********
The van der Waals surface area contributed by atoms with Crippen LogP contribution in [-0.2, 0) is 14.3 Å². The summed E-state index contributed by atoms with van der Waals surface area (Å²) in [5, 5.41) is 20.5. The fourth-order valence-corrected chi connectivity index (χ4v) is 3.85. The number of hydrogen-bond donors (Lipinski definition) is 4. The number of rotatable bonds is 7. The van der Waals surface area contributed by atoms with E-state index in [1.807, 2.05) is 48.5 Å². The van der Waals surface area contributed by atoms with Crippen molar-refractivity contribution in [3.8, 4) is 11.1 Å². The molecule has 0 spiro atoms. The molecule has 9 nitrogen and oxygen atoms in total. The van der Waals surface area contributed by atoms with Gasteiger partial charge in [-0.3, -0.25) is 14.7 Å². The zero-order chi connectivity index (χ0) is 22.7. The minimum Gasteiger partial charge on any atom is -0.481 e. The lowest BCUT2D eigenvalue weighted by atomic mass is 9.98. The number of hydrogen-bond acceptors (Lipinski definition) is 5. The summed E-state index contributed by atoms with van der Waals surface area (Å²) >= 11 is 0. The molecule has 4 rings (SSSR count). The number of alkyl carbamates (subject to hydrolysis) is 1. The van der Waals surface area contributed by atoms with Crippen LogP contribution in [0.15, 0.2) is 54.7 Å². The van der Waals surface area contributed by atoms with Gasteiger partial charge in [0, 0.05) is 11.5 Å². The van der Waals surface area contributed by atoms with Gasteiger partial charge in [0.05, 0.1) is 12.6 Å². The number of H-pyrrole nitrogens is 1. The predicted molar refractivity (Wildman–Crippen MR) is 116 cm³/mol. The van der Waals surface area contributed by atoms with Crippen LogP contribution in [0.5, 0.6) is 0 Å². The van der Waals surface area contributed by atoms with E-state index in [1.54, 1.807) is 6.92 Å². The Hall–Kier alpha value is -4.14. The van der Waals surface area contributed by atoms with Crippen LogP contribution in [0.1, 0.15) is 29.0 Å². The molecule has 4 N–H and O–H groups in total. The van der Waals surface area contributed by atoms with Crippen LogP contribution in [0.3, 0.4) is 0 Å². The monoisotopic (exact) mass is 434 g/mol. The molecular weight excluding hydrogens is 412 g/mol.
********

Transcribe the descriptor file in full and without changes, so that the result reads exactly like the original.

The van der Waals surface area contributed by atoms with Crippen LogP contribution in [-0.2, 0) is 14.3 Å². The summed E-state index contributed by atoms with van der Waals surface area (Å²) in [5, 5.41) is 20.5. The fourth-order valence-corrected chi connectivity index (χ4v) is 3.85. The number of hydrogen-bond donors (Lipinski definition) is 4. The number of rotatable bonds is 7. The van der Waals surface area contributed by atoms with E-state index in [1.807, 2.05) is 48.5 Å². The van der Waals surface area contributed by atoms with Crippen molar-refractivity contribution in [3.8, 4) is 11.1 Å². The molecule has 0 spiro atoms. The molecule has 9 nitrogen and oxygen atoms in total. The van der Waals surface area contributed by atoms with Gasteiger partial charge in [-0.3, -0.25) is 14.7 Å². The zero-order chi connectivity index (χ0) is 22.7. The minimum Gasteiger partial charge on any atom is -0.481 e. The lowest BCUT2D eigenvalue weighted by atomic mass is 9.98. The number of hydrogen-bond acceptors (Lipinski definition) is 5. The summed E-state index contributed by atoms with van der Waals surface area (Å²) >= 11 is 0. The molecule has 4 rings (SSSR count). The number of alkyl carbamates (subject to hydrolysis) is 1. The van der Waals surface area contributed by atoms with Crippen LogP contribution in [0.15, 0.2) is 54.7 Å². The van der Waals surface area contributed by atoms with Gasteiger partial charge in [0, 0.05) is 11.5 Å². The van der Waals surface area contributed by atoms with Gasteiger partial charge in [0.05, 0.1) is 12.6 Å². The number of H-pyrrole nitrogens is 1. The predicted molar refractivity (Wildman–Crippen MR) is 116 cm³/mol. The van der Waals surface area contributed by atoms with Crippen LogP contribution in [0.5, 0.6) is 0 Å². The van der Waals surface area contributed by atoms with E-state index in [1.54, 1.807) is 6.92 Å². The Hall–Kier alpha value is -4.14. The van der Waals surface area contributed by atoms with Crippen LogP contribution in [0.1, 0.15) is 29.0 Å². The molecule has 4 N–H and O–H groups in total. The van der Waals surface area contributed by atoms with Crippen LogP contribution in [0.3, 0.4) is 0 Å². The monoisotopic (exact) mass is 434 g/mol. The molecular weight excluding hydrogens is 412 g/mol.